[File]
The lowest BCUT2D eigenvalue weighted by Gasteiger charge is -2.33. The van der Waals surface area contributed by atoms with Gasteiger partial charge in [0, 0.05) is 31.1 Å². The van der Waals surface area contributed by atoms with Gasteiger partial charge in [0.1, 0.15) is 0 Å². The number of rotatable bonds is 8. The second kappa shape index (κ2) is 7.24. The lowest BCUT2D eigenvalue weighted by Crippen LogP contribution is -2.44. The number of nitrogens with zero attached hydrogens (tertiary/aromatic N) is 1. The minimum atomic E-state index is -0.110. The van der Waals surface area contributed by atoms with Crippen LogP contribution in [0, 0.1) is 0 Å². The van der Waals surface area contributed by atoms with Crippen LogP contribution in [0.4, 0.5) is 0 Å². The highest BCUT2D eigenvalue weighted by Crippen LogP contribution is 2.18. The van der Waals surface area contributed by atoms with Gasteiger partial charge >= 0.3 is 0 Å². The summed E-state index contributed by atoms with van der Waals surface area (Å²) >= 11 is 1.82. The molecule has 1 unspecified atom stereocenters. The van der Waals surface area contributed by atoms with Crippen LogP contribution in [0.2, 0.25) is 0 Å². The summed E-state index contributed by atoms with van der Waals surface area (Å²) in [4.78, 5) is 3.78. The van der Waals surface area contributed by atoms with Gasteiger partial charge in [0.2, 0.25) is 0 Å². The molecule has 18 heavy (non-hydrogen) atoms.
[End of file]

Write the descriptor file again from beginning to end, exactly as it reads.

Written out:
The lowest BCUT2D eigenvalue weighted by Gasteiger charge is -2.33. The van der Waals surface area contributed by atoms with Gasteiger partial charge in [0, 0.05) is 31.1 Å². The van der Waals surface area contributed by atoms with Gasteiger partial charge in [0.1, 0.15) is 0 Å². The number of rotatable bonds is 8. The second kappa shape index (κ2) is 7.24. The lowest BCUT2D eigenvalue weighted by Crippen LogP contribution is -2.44. The number of nitrogens with zero attached hydrogens (tertiary/aromatic N) is 1. The minimum atomic E-state index is -0.110. The van der Waals surface area contributed by atoms with Crippen LogP contribution in [0, 0.1) is 0 Å². The van der Waals surface area contributed by atoms with Crippen LogP contribution in [0.4, 0.5) is 0 Å². The highest BCUT2D eigenvalue weighted by Crippen LogP contribution is 2.18. The van der Waals surface area contributed by atoms with Gasteiger partial charge >= 0.3 is 0 Å². The summed E-state index contributed by atoms with van der Waals surface area (Å²) >= 11 is 1.82. The molecule has 1 unspecified atom stereocenters. The van der Waals surface area contributed by atoms with Crippen LogP contribution in [0.2, 0.25) is 0 Å². The summed E-state index contributed by atoms with van der Waals surface area (Å²) in [4.78, 5) is 3.78. The van der Waals surface area contributed by atoms with Gasteiger partial charge in [0.2, 0.25) is 0 Å². The molecule has 18 heavy (non-hydrogen) atoms.